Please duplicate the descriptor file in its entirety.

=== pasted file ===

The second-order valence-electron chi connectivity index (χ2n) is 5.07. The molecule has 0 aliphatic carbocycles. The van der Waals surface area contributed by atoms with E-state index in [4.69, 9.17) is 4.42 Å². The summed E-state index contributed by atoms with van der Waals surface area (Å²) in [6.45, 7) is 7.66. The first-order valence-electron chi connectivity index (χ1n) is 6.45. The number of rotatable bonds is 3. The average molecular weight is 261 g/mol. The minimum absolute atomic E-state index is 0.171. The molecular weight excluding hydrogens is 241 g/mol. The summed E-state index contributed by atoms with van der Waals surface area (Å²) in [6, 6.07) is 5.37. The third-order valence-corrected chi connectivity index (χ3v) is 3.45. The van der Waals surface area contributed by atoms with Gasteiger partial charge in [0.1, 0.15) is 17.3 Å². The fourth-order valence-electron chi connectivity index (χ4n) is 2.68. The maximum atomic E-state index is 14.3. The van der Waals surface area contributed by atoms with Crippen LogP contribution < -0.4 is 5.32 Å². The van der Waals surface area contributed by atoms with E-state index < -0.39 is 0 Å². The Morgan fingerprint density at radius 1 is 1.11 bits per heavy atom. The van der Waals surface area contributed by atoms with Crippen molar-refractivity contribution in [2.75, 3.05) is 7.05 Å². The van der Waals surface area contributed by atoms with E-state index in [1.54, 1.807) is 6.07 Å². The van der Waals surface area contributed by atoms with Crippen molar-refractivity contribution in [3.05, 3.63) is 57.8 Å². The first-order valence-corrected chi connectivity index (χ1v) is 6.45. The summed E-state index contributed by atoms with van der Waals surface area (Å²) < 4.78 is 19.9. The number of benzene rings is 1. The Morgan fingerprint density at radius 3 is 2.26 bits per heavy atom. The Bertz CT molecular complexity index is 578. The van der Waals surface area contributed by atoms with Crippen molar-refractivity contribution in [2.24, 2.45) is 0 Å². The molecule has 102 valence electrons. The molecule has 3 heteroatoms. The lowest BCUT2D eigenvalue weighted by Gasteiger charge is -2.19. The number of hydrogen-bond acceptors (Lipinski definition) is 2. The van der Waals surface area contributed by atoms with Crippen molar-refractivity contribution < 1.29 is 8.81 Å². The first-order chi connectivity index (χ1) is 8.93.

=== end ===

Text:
The second-order valence-electron chi connectivity index (χ2n) is 5.07. The molecule has 0 aliphatic carbocycles. The van der Waals surface area contributed by atoms with E-state index in [4.69, 9.17) is 4.42 Å². The summed E-state index contributed by atoms with van der Waals surface area (Å²) in [6.45, 7) is 7.66. The first-order valence-electron chi connectivity index (χ1n) is 6.45. The number of rotatable bonds is 3. The average molecular weight is 261 g/mol. The minimum absolute atomic E-state index is 0.171. The molecular weight excluding hydrogens is 241 g/mol. The summed E-state index contributed by atoms with van der Waals surface area (Å²) in [6, 6.07) is 5.37. The third-order valence-corrected chi connectivity index (χ3v) is 3.45. The van der Waals surface area contributed by atoms with Gasteiger partial charge in [0.1, 0.15) is 17.3 Å². The fourth-order valence-electron chi connectivity index (χ4n) is 2.68. The maximum atomic E-state index is 14.3. The van der Waals surface area contributed by atoms with Crippen LogP contribution < -0.4 is 5.32 Å². The van der Waals surface area contributed by atoms with E-state index < -0.39 is 0 Å². The Morgan fingerprint density at radius 1 is 1.11 bits per heavy atom. The van der Waals surface area contributed by atoms with Crippen molar-refractivity contribution in [2.75, 3.05) is 7.05 Å². The van der Waals surface area contributed by atoms with E-state index in [1.54, 1.807) is 6.07 Å². The van der Waals surface area contributed by atoms with Crippen molar-refractivity contribution in [3.05, 3.63) is 57.8 Å². The first-order valence-corrected chi connectivity index (χ1v) is 6.45. The summed E-state index contributed by atoms with van der Waals surface area (Å²) < 4.78 is 19.9. The number of benzene rings is 1. The Morgan fingerprint density at radius 3 is 2.26 bits per heavy atom. The Bertz CT molecular complexity index is 578. The van der Waals surface area contributed by atoms with Crippen molar-refractivity contribution in [2.24, 2.45) is 0 Å². The molecule has 102 valence electrons. The molecule has 3 heteroatoms. The lowest BCUT2D eigenvalue weighted by Gasteiger charge is -2.19. The number of hydrogen-bond acceptors (Lipinski definition) is 2. The van der Waals surface area contributed by atoms with Crippen molar-refractivity contribution < 1.29 is 8.81 Å². The first-order chi connectivity index (χ1) is 8.93.